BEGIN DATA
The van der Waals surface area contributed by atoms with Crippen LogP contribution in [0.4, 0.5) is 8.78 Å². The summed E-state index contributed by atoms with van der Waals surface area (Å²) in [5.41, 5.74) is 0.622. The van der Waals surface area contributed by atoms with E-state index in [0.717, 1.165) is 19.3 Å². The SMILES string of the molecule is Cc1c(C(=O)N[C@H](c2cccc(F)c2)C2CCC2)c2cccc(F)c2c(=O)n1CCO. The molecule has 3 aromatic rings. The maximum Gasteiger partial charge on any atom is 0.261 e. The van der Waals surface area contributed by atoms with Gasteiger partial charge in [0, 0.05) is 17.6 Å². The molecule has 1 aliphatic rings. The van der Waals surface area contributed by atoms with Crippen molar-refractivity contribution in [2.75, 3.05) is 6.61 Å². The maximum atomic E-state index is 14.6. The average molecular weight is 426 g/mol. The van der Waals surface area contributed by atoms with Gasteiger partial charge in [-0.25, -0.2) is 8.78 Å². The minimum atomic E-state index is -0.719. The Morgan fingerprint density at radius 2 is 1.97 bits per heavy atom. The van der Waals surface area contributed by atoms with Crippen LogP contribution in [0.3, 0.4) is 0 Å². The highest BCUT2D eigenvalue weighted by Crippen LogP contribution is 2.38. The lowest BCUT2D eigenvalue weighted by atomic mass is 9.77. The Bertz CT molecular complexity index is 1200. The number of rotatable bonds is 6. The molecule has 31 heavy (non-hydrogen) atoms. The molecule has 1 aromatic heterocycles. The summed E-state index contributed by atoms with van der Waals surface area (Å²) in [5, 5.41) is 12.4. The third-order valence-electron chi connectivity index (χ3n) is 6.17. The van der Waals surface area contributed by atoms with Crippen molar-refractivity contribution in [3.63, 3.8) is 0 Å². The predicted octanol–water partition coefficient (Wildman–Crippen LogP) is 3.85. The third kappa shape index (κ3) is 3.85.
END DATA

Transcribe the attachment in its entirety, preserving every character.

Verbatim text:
The van der Waals surface area contributed by atoms with Crippen LogP contribution in [0.4, 0.5) is 8.78 Å². The summed E-state index contributed by atoms with van der Waals surface area (Å²) in [5.41, 5.74) is 0.622. The van der Waals surface area contributed by atoms with E-state index in [0.717, 1.165) is 19.3 Å². The SMILES string of the molecule is Cc1c(C(=O)N[C@H](c2cccc(F)c2)C2CCC2)c2cccc(F)c2c(=O)n1CCO. The molecule has 3 aromatic rings. The maximum Gasteiger partial charge on any atom is 0.261 e. The van der Waals surface area contributed by atoms with Gasteiger partial charge in [0, 0.05) is 17.6 Å². The molecule has 1 aliphatic rings. The van der Waals surface area contributed by atoms with Crippen molar-refractivity contribution in [2.75, 3.05) is 6.61 Å². The maximum atomic E-state index is 14.6. The average molecular weight is 426 g/mol. The van der Waals surface area contributed by atoms with Gasteiger partial charge in [-0.25, -0.2) is 8.78 Å². The minimum atomic E-state index is -0.719. The Morgan fingerprint density at radius 2 is 1.97 bits per heavy atom. The van der Waals surface area contributed by atoms with Crippen LogP contribution in [0.3, 0.4) is 0 Å². The highest BCUT2D eigenvalue weighted by Crippen LogP contribution is 2.38. The lowest BCUT2D eigenvalue weighted by atomic mass is 9.77. The Bertz CT molecular complexity index is 1200. The number of rotatable bonds is 6. The molecule has 31 heavy (non-hydrogen) atoms. The molecule has 1 aromatic heterocycles. The summed E-state index contributed by atoms with van der Waals surface area (Å²) in [5, 5.41) is 12.4. The third-order valence-electron chi connectivity index (χ3n) is 6.17. The van der Waals surface area contributed by atoms with Crippen molar-refractivity contribution in [3.63, 3.8) is 0 Å². The predicted octanol–water partition coefficient (Wildman–Crippen LogP) is 3.85. The third kappa shape index (κ3) is 3.85.